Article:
On February 23, 2012, NHK announced that with Shizuoka University they had developed an 8K sensor that can shoot video at 120 fps.[31][32][33] In April 2012, NHK (in collaboration with Panasonic) announced a 145in (370cm) display (7680 4320 at 60 fps), which has 33.2 million 0.417mm square pixels.[34] In April 2012, the four major Korean terrestrial broadcasters (KBS, MBC, SBS, and EBS) announced that in the future, they would begin test broadcasts of UHDTV on channel 66 in Seoul.[35][36] At the time of the announcement, the UHDTV technical details had not yet been decided.[35][36] LG Electronics and Samsung will also be involved in the test broadcasts of UHDTV.[36] In May 2012, NHK showed the world's first ultra-high-definition shoulder-mount camera.[37] By reducing the size and weight of the camera, the portability had been improved, making it more maneuverable than previous prototypes, so it can be used in a wide variety of shooting situations.[37] The single-chip sensor uses a Bayer color-filter array, where only one color component is acquired per pixel.[37] Researchers at NHK have also developed a high-quality up-converter, which estimates the other two-color components to convert the output into full resolution video.[37] Also in May 2012, NHK showed the ultra-high-definition imaging system it has developed in conjunction with Shizuoka University, which outputs 33.2 megapixel video at 120 fps with a color depth of 12 bits.[38][39] As ultra-high-definition broadcasts at full resolution are designed for large, wall-sized displays, there is a possibility that fast-moving subjects may not be clear when shot at 60 fps, so the option of 120 fps has been standardized for these situations.[38] To handle the sensor output of approximately 4 billion pixels per second with a data rate as high as 51.2Gbit/s, a faster analog-to-digital converter has been developed to process the data from the pixels, and then a high-speed output circuit distributes the resulting digital signals into 96 parallel channels.[38] This 1.5in (38mm) CMOS sensor is smaller and uses less power when compared to conventional ultra-high-definition sensors, and it is also the world's first to support the full specifications of the ultra-high-definition standard.[38] During the 2012 Summer Olympics in Great Britain, the format was publicly showcased by the world's largest broadcaster, the BBC,[40] which set up 15 meter wide screens in London, Glasgow, and Bradford to allow viewers to see the Games in ultra-high definition.[41][42] On May 31, 2012,[43] Sony released the VPL-VW1000ES 4K 3D Projector,[44] the world's first consumer-prosumer projector using the 4K UHDTV system, with the shutter-glasses stereoscopic 3D technology priced at US$24,999.99.[45][46] On August 22, 2012, LG announced the world's first 3D UHDTV using the 4K system.[47] On August 23, 2012, UHDTV was officially approved as a standard by the International Telecommunication Union (ITU), standardizing both 4K and 8K resolutions for the format in ITU-R Recommendation BT.2020 (Rec. 2020).[11][48] On September 15, 2012, David Wood, Deputy Director of the EBU Technology and Development Department (who chairs the ITU working group that created Rec. 2020), told The Hollywood Reporter that Korea plans to begin test broadcasts of 4K UHDTV next year.[49][50][51] Wood also said that many broadcasters have the opinion that going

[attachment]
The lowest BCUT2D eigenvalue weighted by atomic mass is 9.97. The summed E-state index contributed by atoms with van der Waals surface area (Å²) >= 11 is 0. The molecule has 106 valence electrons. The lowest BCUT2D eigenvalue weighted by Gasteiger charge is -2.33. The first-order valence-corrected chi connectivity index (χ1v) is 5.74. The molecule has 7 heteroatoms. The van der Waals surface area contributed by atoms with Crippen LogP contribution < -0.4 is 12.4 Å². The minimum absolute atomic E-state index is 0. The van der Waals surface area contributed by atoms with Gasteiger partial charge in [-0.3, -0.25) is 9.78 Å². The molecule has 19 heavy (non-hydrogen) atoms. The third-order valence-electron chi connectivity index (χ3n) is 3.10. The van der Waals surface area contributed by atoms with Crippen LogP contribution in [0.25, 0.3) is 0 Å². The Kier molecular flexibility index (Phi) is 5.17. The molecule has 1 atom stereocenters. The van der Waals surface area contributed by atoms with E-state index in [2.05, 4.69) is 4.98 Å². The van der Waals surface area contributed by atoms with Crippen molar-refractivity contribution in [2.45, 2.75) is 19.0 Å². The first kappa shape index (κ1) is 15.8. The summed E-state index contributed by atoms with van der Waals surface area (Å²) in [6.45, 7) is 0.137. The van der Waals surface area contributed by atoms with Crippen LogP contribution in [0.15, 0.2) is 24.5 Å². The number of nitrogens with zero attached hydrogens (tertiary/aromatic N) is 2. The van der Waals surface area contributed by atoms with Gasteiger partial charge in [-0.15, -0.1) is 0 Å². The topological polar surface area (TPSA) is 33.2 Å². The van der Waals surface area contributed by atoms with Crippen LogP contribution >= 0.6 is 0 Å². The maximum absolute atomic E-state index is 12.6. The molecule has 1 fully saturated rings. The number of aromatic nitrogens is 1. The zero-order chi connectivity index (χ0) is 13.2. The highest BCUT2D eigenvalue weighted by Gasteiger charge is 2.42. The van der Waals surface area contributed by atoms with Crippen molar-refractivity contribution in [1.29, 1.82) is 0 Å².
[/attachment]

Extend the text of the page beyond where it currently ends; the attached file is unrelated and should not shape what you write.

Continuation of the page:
Ultra high definition television from HDTV to 8K UHDTV is too much of a leap and that it would be better to start with 4K UHDTV.[49] In the same article Masakazu Iwaki, NHK Research senior manager, said that the NHK plan to go with 8K UHDTV is for economic reasons since directly going to 8K UHDTV would avoid an additional transition from 4K UHDTV to 8K UHDTV.[49] On October 18, 2012, the Consumer Electronics Association (CEA) announced that it had been unanimously agreed on by a vote of the CEAs Board of Industry Leaders that the term "Ultra High-Definition", or "Ultra HD", would be used for displays that have a resolution of at least 8 megapixels with a vertical resolution of at least 2,160 pixels and a horizontal resolution of at least 3,840 pixels.[52][53][54][55] The Ultra HD label also requires the display to have an aspect ratio of at least 16 x 9 and to have at least one digital input that can carry and present a native video signal of 3840 2160 without having to rely on a video scaler.[52][53][54][55] Sony announced that their 4K products will be marketed as "4K Ultra High-Definition (4K UHD)".[56] On October 23, 2012, Ortus Technology Co., Ltd announced the development of the world's smallest 3840 2160 pixel LCD panel with a size of 9.6in (24cm) and a pixel density of 458ppi.[57][58][59] The LCD panel is designed for medical equipment and professional video equipment.[57][58][59] On October 25, 2012, LG Electronics began selling the first flat panel Ultra HD display in the United States with a resolution of 3840 2160.[60][61][62] The LG 84LM9600 is a 84in (210cm) flat panel LED-backlit LCD display with a price of US$19,999 though the retail store was selling it for US$16,999.[60][61][62] On October 26, 2012, AU Optronics announced that it had developed a 65in (170cm) Ultra HD IGZO TV panel with a resolution of 3840 2160.[63][64] On November 13, 2012, Samsung announced that they would show an 85in (220cm) Ultra HD TV at the 2013 International CES.[65][66] On November 28, 2012, Sharp Corporation announced the PN-K321 which is a professional 32in (81cm) LCD Monitor that uses a IGZO panel and edge-lit LED backlighting.[67][68] The PN-K321 will have a resolution of 38402160 pixels and will support 60 fps with the DisplayPort connection, 60 fps using two HDMI connections, or 30fps using a single HDMI connection.[67][68] The PN-K321 will be released in Japan on February 15, 2013.[67][68] On November 29, 2012, Sony announced the 4K Ultra HD Video Player, which is a hard disk server preloaded with ten 4K movies and several 4K video clips that will be included with the Sony XBR-84X900.[69][70][71] The preloaded 4K movies will be The Amazing Spider-Man, Total Recall (2012), The Karate Kid (2010), Salt, Battle: Los Angeles, The Other Guys, Bad Teacher, Thats My Boy, Taxi Driver, and The Bridge on the River Kwai.[69][70][71] Additional 4K movies and 4K video clips will be offered for the 4K Ultra HD Video Player in the future .[69][70][71] On November 30, 2012, Red Digital Cinema Camera Company announced that they were taking pre-orders for the US$1,450 REDRAY 4K Cinema Player which is capable of outputting 4K resolution to a single 4K display or to four 1080p displays arranged in any configuration and connected using four HDMI 1.4 connections.[72][73] Video output can be 4K DCI (4096x2160), 4K Ultra HD, 1080p, and 720p at frame rates of up to 60 fps with a bit depth of up to 12-bits with 4:2:2 chroma subsampling.[72] Audio output can be up to 7.1 channels.[72] Content will be distributed online using the ODEMAX video service.[72] External storage can be connected using eSATA, Ethernet, USB, or a Secure Digital memory card.[72] On December 13, 2012, Helinet Aviation Services announced that they had bought Shotover Camera Systems, which developed the world's first gyro-stabilized Ultra HD aerial camera system.[74][75] The system will be used in aerial cinematography by a team with credits in a total of over 300 films.[74][75] On December 26, 2012, LG Display announced that they would show three Ultra HD TVs at the 2013 International CES in sizes of 55in (140cm), 65in (170cm), and 84in (210cm).[76][77] The TVs will have a resolution of 3840 2160 and will support polarized 3D glasses.[76][77] LG Display will also show a 30in (76cm) computer monitor with a resolution of 4096 2160.[76][77]